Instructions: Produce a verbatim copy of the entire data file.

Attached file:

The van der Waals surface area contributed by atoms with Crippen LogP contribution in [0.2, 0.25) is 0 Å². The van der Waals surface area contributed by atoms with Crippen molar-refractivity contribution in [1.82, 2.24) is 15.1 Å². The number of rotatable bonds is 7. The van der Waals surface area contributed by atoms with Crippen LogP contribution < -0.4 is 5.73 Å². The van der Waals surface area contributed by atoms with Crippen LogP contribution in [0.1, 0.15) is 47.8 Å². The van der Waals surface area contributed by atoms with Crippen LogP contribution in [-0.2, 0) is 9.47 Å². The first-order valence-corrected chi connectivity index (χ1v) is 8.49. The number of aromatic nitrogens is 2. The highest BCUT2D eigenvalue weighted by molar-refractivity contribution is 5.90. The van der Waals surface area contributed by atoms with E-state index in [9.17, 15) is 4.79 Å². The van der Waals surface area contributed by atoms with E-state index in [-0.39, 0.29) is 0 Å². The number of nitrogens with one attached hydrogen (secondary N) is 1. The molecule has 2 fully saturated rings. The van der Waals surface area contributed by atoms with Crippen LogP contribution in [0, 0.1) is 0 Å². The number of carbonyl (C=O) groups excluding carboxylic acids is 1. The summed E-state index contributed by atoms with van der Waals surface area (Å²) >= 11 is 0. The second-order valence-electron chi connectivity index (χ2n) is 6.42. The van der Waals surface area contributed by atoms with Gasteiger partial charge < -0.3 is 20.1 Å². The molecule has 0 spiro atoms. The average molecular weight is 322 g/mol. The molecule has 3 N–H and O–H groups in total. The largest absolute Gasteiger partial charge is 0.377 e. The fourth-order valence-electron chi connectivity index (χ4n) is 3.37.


The van der Waals surface area contributed by atoms with Crippen LogP contribution in [0.2, 0.25) is 0 Å². The van der Waals surface area contributed by atoms with Crippen molar-refractivity contribution in [1.82, 2.24) is 15.1 Å². The number of rotatable bonds is 7. The van der Waals surface area contributed by atoms with Crippen LogP contribution < -0.4 is 5.73 Å². The van der Waals surface area contributed by atoms with Crippen LogP contribution in [0.1, 0.15) is 47.8 Å². The van der Waals surface area contributed by atoms with Crippen LogP contribution in [-0.2, 0) is 9.47 Å². The first-order valence-corrected chi connectivity index (χ1v) is 8.49. The number of aromatic nitrogens is 2. The highest BCUT2D eigenvalue weighted by molar-refractivity contribution is 5.90. The van der Waals surface area contributed by atoms with E-state index in [9.17, 15) is 4.79 Å². The van der Waals surface area contributed by atoms with E-state index in [-0.39, 0.29) is 0 Å². The number of nitrogens with one attached hydrogen (secondary N) is 1. The molecule has 2 fully saturated rings. The van der Waals surface area contributed by atoms with Crippen LogP contribution in [0, 0.1) is 0 Å². The number of carbonyl (C=O) groups excluding carboxylic acids is 1. The summed E-state index contributed by atoms with van der Waals surface area (Å²) >= 11 is 0. The second-order valence-electron chi connectivity index (χ2n) is 6.42. The van der Waals surface area contributed by atoms with Gasteiger partial charge < -0.3 is 20.1 Å². The molecule has 0 spiro atoms. The average molecular weight is 322 g/mol. The molecule has 3 N–H and O–H groups in total. The largest absolute Gasteiger partial charge is 0.377 e. The fourth-order valence-electron chi connectivity index (χ4n) is 3.37.